This bizarrely named mango cultivar was originally discovered growing in Trinidad and Tobago, before it was later brought across to the United States.
It gets its unique name from its similarly unique flavor. It has a spicy and sweet taste that and soft texture that many have compared to mango sorbet.
Another cultivar initially grown by a membe rof the Zill family in Florida, the Jakarta mango boasts a distinctively bright green skin with bright red blushes across the surface.
It is believed to be a crossbreed ot the Bombay and Kent mango varieties and has a very rich flavor and smell.
This is the first cultivar on our list to have originated from Australia, where it is still the most popular variety, making up over 80% of the nation’s mango production.
It has a distinctive flavor and aroma compared to most mango cultivars from Florida and India, with a slightly more fibrous texture than the more popular varieties.
Having originally been planted in south Florida in the 1930s, the Lippens mango often develops an unusual yellow/brown skin with pink blushes at full maturity.
Its flesh has a deep yellow color and said to have a deliciously sweet flavor.
Despite originating in Florda, the Palmer mango can also been seen growing in a variety of other countries such as Australia, Brazil, and parts of Africa.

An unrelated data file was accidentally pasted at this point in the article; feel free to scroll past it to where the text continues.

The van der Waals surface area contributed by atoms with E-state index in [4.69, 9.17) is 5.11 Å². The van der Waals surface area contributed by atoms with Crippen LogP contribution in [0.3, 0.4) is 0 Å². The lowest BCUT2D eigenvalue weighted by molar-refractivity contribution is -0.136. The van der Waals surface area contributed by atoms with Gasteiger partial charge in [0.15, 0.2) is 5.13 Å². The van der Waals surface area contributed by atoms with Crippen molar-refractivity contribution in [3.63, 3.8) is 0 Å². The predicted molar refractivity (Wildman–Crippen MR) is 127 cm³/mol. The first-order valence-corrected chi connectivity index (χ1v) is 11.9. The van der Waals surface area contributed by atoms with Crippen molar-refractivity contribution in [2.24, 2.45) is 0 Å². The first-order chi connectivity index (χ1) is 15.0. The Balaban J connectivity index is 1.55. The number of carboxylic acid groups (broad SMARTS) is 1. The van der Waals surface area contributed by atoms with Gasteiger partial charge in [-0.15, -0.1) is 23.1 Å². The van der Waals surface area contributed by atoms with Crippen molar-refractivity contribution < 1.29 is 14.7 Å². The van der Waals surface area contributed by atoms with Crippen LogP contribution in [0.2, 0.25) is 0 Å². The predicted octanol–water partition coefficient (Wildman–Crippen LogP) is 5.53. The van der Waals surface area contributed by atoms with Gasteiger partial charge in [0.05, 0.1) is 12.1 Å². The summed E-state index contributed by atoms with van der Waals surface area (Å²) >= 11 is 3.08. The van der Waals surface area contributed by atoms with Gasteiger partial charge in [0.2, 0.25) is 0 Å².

The tree grows an exceptionally large fruit with somo often exceeding severl pounds at full maturity. This makes them very desirable cultivars for commercial mango farmers.
This charmingly-named mango cultivar is another that hails from south Florida. The Rosigold mango has a relatively low growth habit, meaning that it would likely die out eventually without any cultivative intervention.
For that reason, they are promoted as an excellent home grown mango in Florida and many citizens have their own Rosigold trees in their own backyards.
Wow, we bet you didn’t realize there were so many different mango varieties out there!
Crazily, what we’ve listed in this article is only a scratch on the surface of the mango world.
If you happen to live in India or Florida, you’re in one of the world’s most prime locations for exploring these remarkable varieties of mango and you should definitely try to make the most of it!